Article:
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Paddy growers’ worries   
By Mohammad Hussain Khan

June 27, 2011: PREPARATIONS for rice cultivation in Sindh are underway amidst fears that flood-ravaged canal network — recently repaired by the irrigation authorities — will not be able to carry water to their farms.

Growers on the right bank of Indus River were dealt a severe blow by the floods last year which washed away their Kharif paddy crop. Thy were not able to have a normal Rabi crop as well.

Now, they fear drought-like conditions in their areas that may hit paddy crop this Kharif. Farmers are ready to grow paddy despite imposition of 16 per cent GST on all agriculture inputs including seeds, urea, fertiliser, and pesticides, making it a costly ride.

It was August 7 Tori dyke breach that had ravaged the irrigation network of the province; more breaches followed in upper Sindh on Indus right bank which is known for paddy cultivation. Similarly, August 26 breach on left bank of Indus in Thatta – a paddy growing area destroyed a large swath of the district.

Breaches were plugged in and canals network was repaired by the irrigation authorities. But growers are concerned about the quality of dykes’ repair work and the recently repaired flood-ravaged canal system. Besides, they also hint at non-availability of quality paddy seeds for cultivation.

Sindh Abadgar Board’s Vice-President Gada Hussain Mahesar, who is also a paddy producer, says that seed availability seems to be a serious issue because the government had initially announced provision of free paddy seeds, but later on said the seeds would be provided at subsidised rates. According to him, the government has been trying to procure paddy seeds.

Around 69,000 tons of seeds are required for paddy cultivation in the province.


“I am really sceptical about quality of canals’ work and I am not sure whether these water channels will be carrying water safely to our lands”, Mahesar says. Water is available in River Indus and there is no shortage at all but if branches and minors don’t carry water or develop breaches, the growers will suffer. He specifically mentions Begari canal where repair work remained questionable.


This makes total requirement of 5,000 officers. Even if another 1,000 is added for supervisory role in different layers, the total requirement comes around 6,000 officers.

The Extension Directorate performs the same functions that the Crop Reporting and the Information Directorates do. The Water Directorate is surviving on foreign funded projects and has nothing to do locally. Once these projects complete their lives, and some of them already have, the directorate would be left with nothing.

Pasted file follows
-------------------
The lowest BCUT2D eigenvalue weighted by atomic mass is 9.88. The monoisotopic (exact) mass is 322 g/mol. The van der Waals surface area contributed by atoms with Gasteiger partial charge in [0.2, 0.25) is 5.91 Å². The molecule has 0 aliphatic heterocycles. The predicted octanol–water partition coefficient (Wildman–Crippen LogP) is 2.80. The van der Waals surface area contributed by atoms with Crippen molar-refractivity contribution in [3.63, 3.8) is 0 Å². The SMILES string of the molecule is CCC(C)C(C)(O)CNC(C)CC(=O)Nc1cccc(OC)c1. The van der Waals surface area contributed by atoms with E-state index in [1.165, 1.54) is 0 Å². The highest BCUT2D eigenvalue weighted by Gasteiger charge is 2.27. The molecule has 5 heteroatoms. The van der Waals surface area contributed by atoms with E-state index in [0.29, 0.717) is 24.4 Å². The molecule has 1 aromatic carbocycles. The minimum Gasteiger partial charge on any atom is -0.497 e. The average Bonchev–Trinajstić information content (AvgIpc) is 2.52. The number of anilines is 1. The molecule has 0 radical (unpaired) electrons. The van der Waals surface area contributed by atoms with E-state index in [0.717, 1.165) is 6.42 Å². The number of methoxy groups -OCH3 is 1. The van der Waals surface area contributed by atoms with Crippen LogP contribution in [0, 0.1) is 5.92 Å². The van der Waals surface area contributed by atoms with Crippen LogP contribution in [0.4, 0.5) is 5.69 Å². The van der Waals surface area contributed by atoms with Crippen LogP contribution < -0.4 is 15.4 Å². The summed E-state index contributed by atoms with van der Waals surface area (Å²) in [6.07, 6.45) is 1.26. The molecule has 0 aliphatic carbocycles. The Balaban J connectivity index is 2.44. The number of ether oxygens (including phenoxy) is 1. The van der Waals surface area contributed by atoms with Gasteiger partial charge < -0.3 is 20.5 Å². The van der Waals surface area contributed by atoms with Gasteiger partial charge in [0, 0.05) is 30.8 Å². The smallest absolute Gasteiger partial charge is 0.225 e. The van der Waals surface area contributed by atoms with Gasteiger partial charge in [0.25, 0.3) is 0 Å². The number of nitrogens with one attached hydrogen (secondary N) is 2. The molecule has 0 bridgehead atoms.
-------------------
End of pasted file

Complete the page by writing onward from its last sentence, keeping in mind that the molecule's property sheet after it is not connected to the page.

To make the matter worse, farmers are now buying almost everything – fertiliser, pesticides, seeds, machinery – from the private sector, which has developed huge paraphernalia of extension services. What the government employees are doing?

Just overlapping the effort at best, and working as private sector agents at worst.

Currently, these 35,000 employees are being used as a workforce for the provincial chief executive and are involved in almost everything non-agriculture – from packing of subsidised sugar to administering polio campaign.

In the last few months, the Urea price had hit an unbearable Rs1,600 per bag. Though the company price is still Rs1,250 per bag, the receding writ of government enables everyone to make money at the cost of others. Despite this sheer black marketing of Urea, not even one dealer has been proceeded against by the Punjab government.

Another example illustrates how non-serious the department and the government are dealing with the sector. A new wheat variety was introduced in the province in 2007. This particular variety now covers around 40 per cent of wheat area in the province. But within three years of its operation, the variety has become susceptible to all kinds of bacterial attack.

Most of the discoloured wheat that the province produced this year was result of rust attack on this wheat variety. The farmers allege that the variety was not properly tested before offering it for the sale; it was released prematurely.

The Punjab government is tight lipped on the issue and has still not moved to study the varietal character, find loopholes, fix responsibility and punish the guilty. The farmers blame that it is departmental employees who promoted the seed. The government has not moved so far. It is also because these 35,000 employees have created huge overlapping in the system and devised a system where buck does not stop.

Given the acreage (around seven million acres) that this variety has gained in the last three years, the farmers and the government would be in real trouble to replace the seed on these fields next year. Where would the government arrange fresh seed for it? If it does not and farmers use the same variety as seed, crop on this area would be in a greater risk.

The Punjab government needs to get its act together. Agriculture is now assumed added significance because that even planning part is now being devolved to provinces after the 18th Amendment. The Punjab has to replace federal planning and truly play the role of national food basket. If it continues flounder on basics, it would be increasingly hard for it to help the country achieve food security.

Courtesy: The DAWN;


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